You can always find examples to prove the effectiveness of buy-and-hold investing . But unless you know exactly what you're doing, it's challenging to confidently construct a portfolio of long-term winning stocks. For those who prefer to steer clear of stock picking, exchange-traded funds (ETFs) provide the diversification benefits of index funds, with some of the convenience that comes from trading on stock exchanges.

Over the years, ETFs have become increasingly sophisticated. A "plain vanilla" ETF like the SPDR Trust tracks the market-cap-weighted S&P 500 index passively. But countless other ETF strategies have also become popular, from sector-specific ETFs to index ETFs that assign equal weightings to each component. Some of those methods have been successful, while others have been disastrous for investors.

It's not always the thought that counts
One such disaster is the dividend-weighted ETF. In theory, emphasizing dividend-paying companies seemed perfectly sound. Yet during the bear market, dividend stocks were among the worst-hit victims, especially those in the traditionally high-yielding financial sector. Moreover, because some dividend-weighted ETFs only made changes to their holdings once per year, they often held stocks long after their dividends had been cut.

Weighting component stocks by dividend isn't the only way to invest, however. Equal-weight S&P ETFs have beaten their traditional market-cap-weighted S&P funds in recent years, helping to boost their popularity.

Is revenue better than dividends?
Another strategy that has had good success is to weight stocks by their total revenue. Unlike dividend-weighted strategies, in which some index components will be entirely left out if they don't pay dividends, a revenue-weighted ETF will always own at least a small portion of every stock of the index.

Revenue-weighted ETFs give companies with the highest revenue the most representation in the fund, making current stock price a lot less important than it is in a traditional market-cap-weighted index. In other words, a revenue-weighted fund determines a company's importance based on its ability to generate sales, rather than its current stock price and number of shares outstanding.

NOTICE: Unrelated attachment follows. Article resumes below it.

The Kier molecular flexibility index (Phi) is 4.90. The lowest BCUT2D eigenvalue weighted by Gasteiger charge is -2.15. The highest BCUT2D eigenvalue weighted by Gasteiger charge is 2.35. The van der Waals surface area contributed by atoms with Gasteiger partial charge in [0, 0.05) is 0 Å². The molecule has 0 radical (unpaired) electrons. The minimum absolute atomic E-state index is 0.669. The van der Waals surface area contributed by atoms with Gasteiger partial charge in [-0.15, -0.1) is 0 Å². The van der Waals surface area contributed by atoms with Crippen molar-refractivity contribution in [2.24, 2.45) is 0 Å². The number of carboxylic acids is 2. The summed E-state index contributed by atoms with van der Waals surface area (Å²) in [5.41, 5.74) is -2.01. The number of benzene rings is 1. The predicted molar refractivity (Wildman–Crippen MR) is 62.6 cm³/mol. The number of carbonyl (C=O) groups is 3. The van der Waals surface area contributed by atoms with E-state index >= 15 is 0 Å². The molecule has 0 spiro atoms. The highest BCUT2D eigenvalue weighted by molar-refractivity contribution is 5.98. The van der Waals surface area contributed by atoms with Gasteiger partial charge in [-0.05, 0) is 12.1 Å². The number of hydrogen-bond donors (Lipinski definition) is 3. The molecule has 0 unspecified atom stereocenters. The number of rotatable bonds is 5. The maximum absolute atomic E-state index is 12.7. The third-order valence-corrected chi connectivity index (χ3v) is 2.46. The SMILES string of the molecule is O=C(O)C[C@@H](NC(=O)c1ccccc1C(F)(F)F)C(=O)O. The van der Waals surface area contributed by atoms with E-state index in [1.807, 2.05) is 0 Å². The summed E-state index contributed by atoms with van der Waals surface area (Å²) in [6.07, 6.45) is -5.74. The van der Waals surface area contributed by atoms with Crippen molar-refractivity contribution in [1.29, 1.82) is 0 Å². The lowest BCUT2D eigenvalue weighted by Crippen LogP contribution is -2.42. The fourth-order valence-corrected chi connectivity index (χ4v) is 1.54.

One fund company, RevenueShares, has specialized in ETFs using revenue-weighted strategies. The company has had great success with its mid-cap and small-cap funds, which have beaten their market-cap-weighted SPDR ETF peers by two and 10 percentage points, respectively, since they began trading early in 2008. In the large-cap space, though, the RevenueShares ETF has underperformed the S&P 500 by about three percentage points.

One reason for the disparity may be that with large-caps, revenues track market capitalizations fairly closely. Although the weighting schemes are far from identical, you'll notice that several companies appear in the top 10 using both methods:

S&P 500 Constituent

Revenues (Millions)

Rev Rank

Cap Rank

Wal-Mart (NYSE:WMT)




Exxon Mobil (NYSE:XOM)




Chevron (NYSE:CVX)




General Electric (NYSE:GE)












Hewlett-Packard (NYSE:HPQ)




Ford Motor (NYSE:F)








Verizon Communications




Source: Capital IQ, a division of Standard and Poor's. As of Oct. 5.

Another potential weakness of revenue-weighted ETFs is that they give greater weight to high-revenue, low-margin businesses than to smaller, more efficient companies. Whether that results in better or worse long-term performance remains to be seen.

Seeking the golden goose
Since ETFs arrived on the scene, their appeal as great diversification tools has faded somewhat. Now, investors want funds that will not just mimic the market, but actually outperform it on a consistent basis.

Such a golden goose has proven elusive so far, but innovative ETF companies continue to make progress toward that end, with new products coming out all the time. I expect that one day, we will see a new ETF that raises the bar for portfolio managers. With its stellar performance to date, the RevenueShares Small Cap fund has certainly become a prospective candidate in that regard.

If RevenueShares can apply that winning formula to its Large Cap and Mid Cap funds, it will be even closer to establishing its strategy as a serious contender for replacing traditional market-weighted ETFs in retail investors' portfolios.

Do you think a revenue-weighted strategy can beat the market over the long run? Share your thoughts in the comments section below.

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Fool contributor Chris Jones owns no shares of any company mentioned in this article. Nor is he short anything. When you're alone and life is making you lonely, you can always read The Motley Fool's disclosure policy.